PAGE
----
Berlin divided over cars’ CO2 limits, hindering EU decision

As it decarbonizes its energy sector, Germany’s transportation emissions have remained stubbornly high, even increasing in the past two years. The car industry refuses to modernize even as electric vehicles gain popularity worldwide. Claire Stam of Euractiv takes a look.

Germany’s transit emissions have been climbing – time to do something about it (Photo by Petra Bork, pixelio.de)


The German parliament, the Bundestag, held a public hearing in June on the European Commission’s proposal on cars’ CO2 emission limits for 2025/30 in a bid to find a consensus between the different ministries.

In 2016, Germany emitted 909.4 million tonnes of CO2 equivalent in 2016, that is 2.6 million tonnes higher than 2015. Emissions from the transport sector amounted to 166.8 million tonnes.

“At the moment, you find the environment and finance ministries on the one side, the transport and economy ministries on the other side and no one really knows when there will be a decision,” Peter Mock, managing director at the International Council on Clean Transportation (ICCT), told EURACTIV.

“In Brussels, the positioning of Germany is urgently expected, otherwise no progress is possible and the adoption of a regulation before the next EU election in danger,” he explained.

Mock is among the nine participants who were invited to take part in the public hearing and present their analysis to the representatives of the Bundestag. It was research from the ICCT which first exposed the defeat devices on emissions tests used by German carmaker Volkswagen.

Fear for the German automobile industry

The German environment ministry said it is necessary to increase the level of ambition for cars’ CO2 by reducing emissions to -50% by 2030 and -25% by 2025 if the country were to reach its climate protection targets.

Mock underlined that this proposal was more ambitious than that of the European Commission: The EU executive has proposed to reduce car and light commercial vehicle emissions by 30% by 2030, and by 15% by 2025, compared to 2021 levels.

The finance ministry expressed its support because it fears Germany will have to pay a fine for not meeting its CO2-reduction target, he specified. Both ministries are led by social-democrats, respectively by Svenja Schulze and Olaf Scholz.

But transport minister Andreas Scheuer from the conservative Bavarian CSU party called the tighter limits “arbitrary” and said they risked to “obliterate Europe’s most important industry,” an argument also highlighted by the economy ministry led by the CDU’s Peter Altmaier.

According to official statistics, the German car industry employs more than 800,000 people. In terms of turnover, it is the largest manufacturing sector, with sales reaching €400 billion in 2015.

Relevant contribution

Commenting on the situation in Germany at the meeting of EU environment ministers on Monday (25 June), Svenja Schulze said Berlin did not yet find an agreement for 2030. “But the automobile sector has to make a relevant contribution,” she insisted.

The environment minister said the aim of her proposal was to protect the climate and the competitiveness of the German industry and to make sure mobility remains an affordable good.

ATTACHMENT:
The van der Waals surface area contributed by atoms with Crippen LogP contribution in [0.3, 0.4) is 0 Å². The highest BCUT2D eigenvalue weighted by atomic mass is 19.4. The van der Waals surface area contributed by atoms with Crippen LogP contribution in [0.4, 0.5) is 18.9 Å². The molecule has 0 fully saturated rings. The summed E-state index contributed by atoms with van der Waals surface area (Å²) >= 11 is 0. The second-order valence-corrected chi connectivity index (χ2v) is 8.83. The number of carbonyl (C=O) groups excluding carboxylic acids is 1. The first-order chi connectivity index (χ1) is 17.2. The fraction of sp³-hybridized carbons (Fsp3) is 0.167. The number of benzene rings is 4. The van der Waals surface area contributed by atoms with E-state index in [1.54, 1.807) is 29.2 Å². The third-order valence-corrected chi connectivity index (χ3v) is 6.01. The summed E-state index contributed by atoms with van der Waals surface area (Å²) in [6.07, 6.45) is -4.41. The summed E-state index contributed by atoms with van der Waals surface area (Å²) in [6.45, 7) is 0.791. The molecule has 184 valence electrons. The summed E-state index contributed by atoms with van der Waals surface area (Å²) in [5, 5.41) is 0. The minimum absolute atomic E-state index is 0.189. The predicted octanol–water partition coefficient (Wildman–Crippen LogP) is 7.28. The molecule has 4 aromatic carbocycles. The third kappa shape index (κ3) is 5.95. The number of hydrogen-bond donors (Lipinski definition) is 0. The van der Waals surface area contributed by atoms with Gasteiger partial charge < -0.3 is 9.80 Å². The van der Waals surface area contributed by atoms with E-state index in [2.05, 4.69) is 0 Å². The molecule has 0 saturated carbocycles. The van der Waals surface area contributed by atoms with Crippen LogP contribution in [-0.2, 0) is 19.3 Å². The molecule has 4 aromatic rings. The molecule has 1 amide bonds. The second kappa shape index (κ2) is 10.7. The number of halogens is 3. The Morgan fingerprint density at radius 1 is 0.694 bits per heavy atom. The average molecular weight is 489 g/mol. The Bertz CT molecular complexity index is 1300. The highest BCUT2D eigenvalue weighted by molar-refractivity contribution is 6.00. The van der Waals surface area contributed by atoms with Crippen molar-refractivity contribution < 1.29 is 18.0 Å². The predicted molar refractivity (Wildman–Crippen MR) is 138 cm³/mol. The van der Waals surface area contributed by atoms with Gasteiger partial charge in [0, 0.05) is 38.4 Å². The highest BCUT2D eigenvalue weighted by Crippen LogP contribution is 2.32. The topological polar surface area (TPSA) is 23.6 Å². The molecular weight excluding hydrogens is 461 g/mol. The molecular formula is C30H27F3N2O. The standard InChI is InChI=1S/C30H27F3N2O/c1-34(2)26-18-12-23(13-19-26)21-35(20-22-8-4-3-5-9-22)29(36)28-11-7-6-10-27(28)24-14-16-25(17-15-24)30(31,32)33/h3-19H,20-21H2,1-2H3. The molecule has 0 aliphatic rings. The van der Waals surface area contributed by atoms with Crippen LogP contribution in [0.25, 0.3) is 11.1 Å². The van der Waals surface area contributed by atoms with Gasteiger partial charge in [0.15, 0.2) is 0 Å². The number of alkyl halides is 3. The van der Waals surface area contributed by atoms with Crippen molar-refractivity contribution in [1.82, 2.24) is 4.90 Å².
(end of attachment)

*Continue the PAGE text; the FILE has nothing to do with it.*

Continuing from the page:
Chancellor Merkel once called the transport sector “our big problem child,” as it stubbornly remains one the country’s most emitting industrial sectors.

According to figures released on January 2018 by the German Federal Environment Agency (UBA), the transport sector emissions drove up Germany’s total greenhouse gas emissions for the second time in a row in 2016.

In 2016, Germany emitted 909.4 million tonnes of CO2 equivalent in 2016, that is 2.6 million tonnes higher than in 2015. Emissions from the transport sector amounted to 166.8 million tonnes, mostly due to a higher share of road freight transport and rising registrations of private heavy vehicles.

But the Chancellor also rejected a quota for electric cars in Germany and in the EU, a position Peter Mock called inconsistent.

“From my point of view, a quota system would make sense, because it would give manufacturers planning certainty, and I find this position somewhat hypocritical since the government has long de facto decided to further promote electric mobility. Why does it not tell manufacturers how many e-cars need to be on the road at some point? That is inconsistent.”

He said electric cars have the potential to reduce fleet CO2 emission by 25/30% by 2025 and would save drivers around 1,000 euros compared to the use and maintenance of a conventional car. “Automobile manufacturers often emphasise the cost electric cars generate but they omit to underline the savings for customers.”

This article has been republished from Euractiv.

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1 Comment

  1. Mike Parr says

    The problem: profitability of German OEMs (they make loads of money from their over-powered ICE autobahn cruisers), employment. The current situation? Watch the film “Eric the Viking” – the bit where Atlantis is sinking beneath the waves & Terry Jones is denying it is happening – that is exactly what the German OEMs are doing & German politicos don’t know what to do & thus kick the can down the road. I’m sure a similar situation existed with respect to blacksmiths in Germany in 1910 (we are losing business to those new fangled automobiles).

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